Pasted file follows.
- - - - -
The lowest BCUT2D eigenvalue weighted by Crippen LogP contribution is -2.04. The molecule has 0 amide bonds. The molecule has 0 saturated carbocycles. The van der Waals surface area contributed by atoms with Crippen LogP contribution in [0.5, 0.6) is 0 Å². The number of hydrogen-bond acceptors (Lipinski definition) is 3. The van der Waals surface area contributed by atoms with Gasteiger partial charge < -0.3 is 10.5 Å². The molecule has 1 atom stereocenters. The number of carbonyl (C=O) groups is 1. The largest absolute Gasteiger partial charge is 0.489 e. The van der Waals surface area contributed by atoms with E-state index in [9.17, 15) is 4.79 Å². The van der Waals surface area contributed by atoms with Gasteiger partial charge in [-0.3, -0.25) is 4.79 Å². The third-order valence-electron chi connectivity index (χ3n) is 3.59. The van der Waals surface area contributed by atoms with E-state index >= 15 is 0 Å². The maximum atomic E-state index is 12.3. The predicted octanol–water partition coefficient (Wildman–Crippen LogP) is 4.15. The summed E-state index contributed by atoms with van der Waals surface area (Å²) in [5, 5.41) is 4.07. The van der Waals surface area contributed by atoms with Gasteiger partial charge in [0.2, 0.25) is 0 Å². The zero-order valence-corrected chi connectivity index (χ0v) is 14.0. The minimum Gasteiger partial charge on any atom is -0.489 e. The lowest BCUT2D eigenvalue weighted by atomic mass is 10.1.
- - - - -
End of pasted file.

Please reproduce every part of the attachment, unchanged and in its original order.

The lowest BCUT2D eigenvalue weighted by Crippen LogP contribution is -2.04. The molecule has 0 amide bonds. The molecule has 0 saturated carbocycles. The van der Waals surface area contributed by atoms with Crippen LogP contribution in [0.5, 0.6) is 0 Å². The number of hydrogen-bond acceptors (Lipinski definition) is 3. The van der Waals surface area contributed by atoms with Gasteiger partial charge < -0.3 is 10.5 Å². The molecule has 1 atom stereocenters. The number of carbonyl (C=O) groups is 1. The largest absolute Gasteiger partial charge is 0.489 e. The van der Waals surface area contributed by atoms with E-state index in [9.17, 15) is 4.79 Å². The van der Waals surface area contributed by atoms with Gasteiger partial charge in [-0.3, -0.25) is 4.79 Å². The third-order valence-electron chi connectivity index (χ3n) is 3.59. The van der Waals surface area contributed by atoms with E-state index >= 15 is 0 Å². The maximum atomic E-state index is 12.3. The predicted octanol–water partition coefficient (Wildman–Crippen LogP) is 4.15. The summed E-state index contributed by atoms with van der Waals surface area (Å²) in [5, 5.41) is 4.07. The van der Waals surface area contributed by atoms with Gasteiger partial charge in [0.2, 0.25) is 0 Å². The zero-order valence-corrected chi connectivity index (χ0v) is 14.0. The minimum Gasteiger partial charge on any atom is -0.489 e. The lowest BCUT2D eigenvalue weighted by atomic mass is 10.1.